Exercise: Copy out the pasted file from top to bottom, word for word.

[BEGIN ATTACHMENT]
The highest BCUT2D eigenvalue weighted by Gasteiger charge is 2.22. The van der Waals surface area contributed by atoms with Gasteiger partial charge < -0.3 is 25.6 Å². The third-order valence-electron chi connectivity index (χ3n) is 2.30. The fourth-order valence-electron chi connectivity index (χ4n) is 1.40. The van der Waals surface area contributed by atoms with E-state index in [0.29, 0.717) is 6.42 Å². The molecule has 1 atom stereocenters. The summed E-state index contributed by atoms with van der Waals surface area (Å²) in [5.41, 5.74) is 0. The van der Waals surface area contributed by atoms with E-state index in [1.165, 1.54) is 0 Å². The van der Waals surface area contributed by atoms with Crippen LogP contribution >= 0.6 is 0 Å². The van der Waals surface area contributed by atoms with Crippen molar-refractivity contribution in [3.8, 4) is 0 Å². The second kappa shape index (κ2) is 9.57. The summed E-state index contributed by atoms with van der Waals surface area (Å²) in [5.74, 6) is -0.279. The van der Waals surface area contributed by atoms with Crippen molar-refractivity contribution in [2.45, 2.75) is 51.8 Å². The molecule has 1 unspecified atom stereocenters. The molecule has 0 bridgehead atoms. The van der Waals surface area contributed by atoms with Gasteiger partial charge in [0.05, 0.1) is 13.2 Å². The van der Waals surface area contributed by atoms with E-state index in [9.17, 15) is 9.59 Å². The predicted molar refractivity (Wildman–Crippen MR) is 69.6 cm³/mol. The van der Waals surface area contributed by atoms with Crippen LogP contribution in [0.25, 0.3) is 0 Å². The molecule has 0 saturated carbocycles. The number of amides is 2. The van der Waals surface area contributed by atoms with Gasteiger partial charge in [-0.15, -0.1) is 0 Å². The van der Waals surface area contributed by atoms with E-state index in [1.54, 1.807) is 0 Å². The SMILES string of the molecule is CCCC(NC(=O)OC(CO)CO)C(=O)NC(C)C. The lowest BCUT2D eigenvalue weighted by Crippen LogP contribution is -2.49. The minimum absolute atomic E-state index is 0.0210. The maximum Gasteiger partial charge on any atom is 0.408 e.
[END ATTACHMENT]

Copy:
The highest BCUT2D eigenvalue weighted by Gasteiger charge is 2.22. The van der Waals surface area contributed by atoms with Gasteiger partial charge < -0.3 is 25.6 Å². The third-order valence-electron chi connectivity index (χ3n) is 2.30. The fourth-order valence-electron chi connectivity index (χ4n) is 1.40. The van der Waals surface area contributed by atoms with E-state index in [0.29, 0.717) is 6.42 Å². The molecule has 1 atom stereocenters. The summed E-state index contributed by atoms with van der Waals surface area (Å²) in [5.41, 5.74) is 0. The van der Waals surface area contributed by atoms with E-state index in [1.165, 1.54) is 0 Å². The van der Waals surface area contributed by atoms with Crippen LogP contribution >= 0.6 is 0 Å². The van der Waals surface area contributed by atoms with Crippen molar-refractivity contribution in [3.8, 4) is 0 Å². The second kappa shape index (κ2) is 9.57. The summed E-state index contributed by atoms with van der Waals surface area (Å²) in [5.74, 6) is -0.279. The van der Waals surface area contributed by atoms with Crippen molar-refractivity contribution in [2.45, 2.75) is 51.8 Å². The molecule has 1 unspecified atom stereocenters. The molecule has 0 bridgehead atoms. The van der Waals surface area contributed by atoms with Gasteiger partial charge in [0.05, 0.1) is 13.2 Å². The van der Waals surface area contributed by atoms with E-state index in [9.17, 15) is 9.59 Å². The predicted molar refractivity (Wildman–Crippen MR) is 69.6 cm³/mol. The van der Waals surface area contributed by atoms with Crippen LogP contribution in [0.25, 0.3) is 0 Å². The molecule has 0 saturated carbocycles. The number of amides is 2. The van der Waals surface area contributed by atoms with Gasteiger partial charge in [-0.15, -0.1) is 0 Å². The van der Waals surface area contributed by atoms with E-state index in [1.54, 1.807) is 0 Å². The SMILES string of the molecule is CCCC(NC(=O)OC(CO)CO)C(=O)NC(C)C. The lowest BCUT2D eigenvalue weighted by Crippen LogP contribution is -2.49. The minimum absolute atomic E-state index is 0.0210. The maximum Gasteiger partial charge on any atom is 0.408 e.